The 2022 Toyota RAV4 Prime’s Charging Capabilities Make it Subject To Better Charging Methods
I think that the 2022 Toyota RAV4 Prime is a very underrated car for the current times we live in. It seems as if it’s impossible to see gas at $2 a gallon anymore but until that glorious day comes, we are stuck with expensive gas which also means that now we need to consider the “is this efficient” factor even more when buying a new or used car.
The perfect candidate for most average Americans would be the Toyota RAV4 Prime which gets 90mpg combined if used with the electric motor. It also can get 50-ish miles on pure electric charge. For city use, that’s ideal because of the stop and go traffic plus that fact that everything is so close to each other.
However, you may be wondering, since Toyota doesn’t really offer a Toyota branded fast charger for you home like Tesla or Ford does, wouldn’t that make charging times long? Maybe you bought the RAV4 Prime for the electric use because you know there is a great chance you may want to get the RAV4 Prime for both EV and gas uses. I certainly feel that the PHEV drivetrains are a more sustainable future than say electric and or hydrogen. Maybe I will lean towards solar if the technology improves.
Lucky for you, there are ways that the RAV4 Prime can accompany different chargers with the help of its onboard computer system. On Facebook’s Official RAV4 Prime group, Yingqiao Guo asked, “Can I use this charger (3.3kw) safely with 240v? If not, what charger are you guys using for 240v? Thanks for the advice! I think this is important because maybe you just want a quick EV charge during a long road trip.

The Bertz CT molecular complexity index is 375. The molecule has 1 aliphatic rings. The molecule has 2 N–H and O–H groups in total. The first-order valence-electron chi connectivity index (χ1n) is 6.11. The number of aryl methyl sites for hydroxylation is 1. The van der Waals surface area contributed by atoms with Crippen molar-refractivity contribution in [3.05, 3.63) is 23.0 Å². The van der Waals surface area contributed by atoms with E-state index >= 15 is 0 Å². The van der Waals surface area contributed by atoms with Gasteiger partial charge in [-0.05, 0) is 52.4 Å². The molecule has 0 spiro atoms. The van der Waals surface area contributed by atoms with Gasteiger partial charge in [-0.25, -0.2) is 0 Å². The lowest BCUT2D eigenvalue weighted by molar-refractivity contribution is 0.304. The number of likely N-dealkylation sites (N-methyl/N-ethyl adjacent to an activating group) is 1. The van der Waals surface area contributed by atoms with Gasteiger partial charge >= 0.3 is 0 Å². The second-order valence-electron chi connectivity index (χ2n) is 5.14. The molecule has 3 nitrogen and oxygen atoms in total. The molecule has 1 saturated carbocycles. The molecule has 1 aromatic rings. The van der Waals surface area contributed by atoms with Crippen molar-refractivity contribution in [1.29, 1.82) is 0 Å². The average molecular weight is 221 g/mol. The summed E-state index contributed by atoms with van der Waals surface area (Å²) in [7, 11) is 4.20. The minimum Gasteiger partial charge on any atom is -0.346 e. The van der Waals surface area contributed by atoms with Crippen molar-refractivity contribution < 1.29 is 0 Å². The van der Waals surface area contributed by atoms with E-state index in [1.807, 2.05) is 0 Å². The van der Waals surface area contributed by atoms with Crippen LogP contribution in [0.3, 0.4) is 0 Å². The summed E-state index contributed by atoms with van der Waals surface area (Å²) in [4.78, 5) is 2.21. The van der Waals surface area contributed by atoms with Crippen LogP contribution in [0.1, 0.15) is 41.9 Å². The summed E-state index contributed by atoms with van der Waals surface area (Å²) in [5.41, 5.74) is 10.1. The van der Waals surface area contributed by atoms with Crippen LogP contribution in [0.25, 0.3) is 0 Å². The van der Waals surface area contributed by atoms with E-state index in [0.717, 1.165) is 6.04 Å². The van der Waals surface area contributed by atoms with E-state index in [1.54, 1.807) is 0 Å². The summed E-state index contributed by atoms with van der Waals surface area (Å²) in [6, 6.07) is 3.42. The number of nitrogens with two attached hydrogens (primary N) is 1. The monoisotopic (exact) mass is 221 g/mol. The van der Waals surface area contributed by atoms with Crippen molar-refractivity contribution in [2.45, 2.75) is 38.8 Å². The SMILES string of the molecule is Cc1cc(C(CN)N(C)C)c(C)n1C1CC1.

Brian Rickkets said, “The "3.3 kW charger" that comes with the vehicle (6.6 kW on some XSE models) is integrated into the car; it is not the same thing as the charging cable that you plug into the wall. That said, the charging cable that comes with the car can *unofficially* be used on 240 volts. It's not labeled as such, but the circuitry inside works with 120-240 volts. It just needs a plug adapter.” I looked online and the adapters are like $150-200.
Granted, I don’t really think you would need this, but I certainly would get one if you plan on constantly charging and not relying on the rotational charge provided by you driving. I would suggest you buy an aftermarket 3rd party wall adapter so that you can get a better charge and rely on an efficient charge rather than on an adapter. Plus I read that wall adapters like the Tesla or Ford ones are more easier on the energy bill.
What do you think? Let us know in the comments below.
Harutiun Hareyan is reporting Toyota news at Torque News. His automotive interests and vast experience test-riding new cars give his stories a sense of authenticity and unique insights. Follow Harutiun on Twitter at @HareyanHarutiun and on YouTube at Toyota Time for daily Toyota news.